On the surface, Americans have sounded remarkably unified during the monthslong showdown that Russian President Vladimir Putin initiated with the West. Most U.S. politicians, policymakers, and commentators blame Putin for threatening aggression in Ukraine and favor a serious response should he follow through. Just about everyone also recognizes that war against Russia—a great power and nuclear peer—cannot be an option.
Look closer, however, and a contest of ideas is underway, both within U.S. President Joe Biden’s administration and outside of it. Familiar camps are taking unusual positions and pulling Biden in opposing directions. On one side are liberal internationalists, who often emphasize soft power and multilateral diplomacy but are now yearning for hard punishments to save Ukraine from falling under Russia’s sway. On the other side of the U.S. debate are the realists, who are known for prescribing just that: power to balance power. In this case though, it’s the realists who think no balance is possible in Ukraine—given Russia’s advantages. They favor diplomatic compromise between Washington and Moscow without even the threat of force.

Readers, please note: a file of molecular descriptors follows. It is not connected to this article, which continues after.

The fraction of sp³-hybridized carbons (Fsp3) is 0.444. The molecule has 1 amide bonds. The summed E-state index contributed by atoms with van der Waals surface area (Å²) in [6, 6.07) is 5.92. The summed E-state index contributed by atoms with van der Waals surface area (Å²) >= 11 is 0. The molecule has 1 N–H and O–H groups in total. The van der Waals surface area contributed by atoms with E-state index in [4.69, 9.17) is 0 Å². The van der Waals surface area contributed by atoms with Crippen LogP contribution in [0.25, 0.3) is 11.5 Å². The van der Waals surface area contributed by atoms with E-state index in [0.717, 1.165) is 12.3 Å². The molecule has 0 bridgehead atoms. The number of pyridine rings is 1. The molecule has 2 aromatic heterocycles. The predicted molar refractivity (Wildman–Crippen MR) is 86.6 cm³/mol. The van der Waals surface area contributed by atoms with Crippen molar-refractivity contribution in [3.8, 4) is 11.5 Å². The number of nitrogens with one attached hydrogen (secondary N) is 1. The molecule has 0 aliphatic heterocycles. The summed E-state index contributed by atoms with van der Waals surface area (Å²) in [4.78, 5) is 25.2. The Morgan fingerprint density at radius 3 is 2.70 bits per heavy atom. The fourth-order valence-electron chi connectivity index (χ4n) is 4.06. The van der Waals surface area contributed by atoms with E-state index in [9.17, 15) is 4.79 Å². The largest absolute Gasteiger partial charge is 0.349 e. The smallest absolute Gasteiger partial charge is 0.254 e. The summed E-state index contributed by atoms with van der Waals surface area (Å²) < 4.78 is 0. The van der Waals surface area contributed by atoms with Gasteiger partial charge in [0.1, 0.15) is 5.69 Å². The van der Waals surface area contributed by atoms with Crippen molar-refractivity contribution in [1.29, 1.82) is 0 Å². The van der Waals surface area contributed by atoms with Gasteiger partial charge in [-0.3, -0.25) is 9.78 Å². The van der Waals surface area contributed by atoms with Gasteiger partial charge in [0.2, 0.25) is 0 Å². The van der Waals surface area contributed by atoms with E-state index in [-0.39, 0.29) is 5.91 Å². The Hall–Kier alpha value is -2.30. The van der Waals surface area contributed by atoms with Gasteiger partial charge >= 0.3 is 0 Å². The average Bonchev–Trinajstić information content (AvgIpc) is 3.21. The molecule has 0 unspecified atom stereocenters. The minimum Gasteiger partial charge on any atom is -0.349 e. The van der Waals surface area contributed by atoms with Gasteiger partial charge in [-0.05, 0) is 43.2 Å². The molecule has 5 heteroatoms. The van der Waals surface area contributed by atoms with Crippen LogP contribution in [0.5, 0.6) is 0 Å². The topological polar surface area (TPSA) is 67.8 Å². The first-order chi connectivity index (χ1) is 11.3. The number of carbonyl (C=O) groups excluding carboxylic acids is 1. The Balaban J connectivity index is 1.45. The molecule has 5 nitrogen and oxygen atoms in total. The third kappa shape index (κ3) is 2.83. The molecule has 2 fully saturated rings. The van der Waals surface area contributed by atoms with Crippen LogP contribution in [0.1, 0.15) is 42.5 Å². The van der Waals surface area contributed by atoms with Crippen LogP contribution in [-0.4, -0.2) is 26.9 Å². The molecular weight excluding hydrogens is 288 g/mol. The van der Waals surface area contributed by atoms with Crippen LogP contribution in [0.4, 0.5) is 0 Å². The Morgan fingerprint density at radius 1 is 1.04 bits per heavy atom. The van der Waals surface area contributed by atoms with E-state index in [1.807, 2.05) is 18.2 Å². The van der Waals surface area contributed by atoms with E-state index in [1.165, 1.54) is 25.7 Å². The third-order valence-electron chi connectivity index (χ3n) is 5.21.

Caught in the middle is Biden. He is showing pragmatic, realist instincts in wanting negotiations to succeed and war to be averted, but he or his advisers do not appear to be following these instincts to their logical conclusions. With the standoff threatening to turn into a major conflict in Europe, it’s time to be decisive.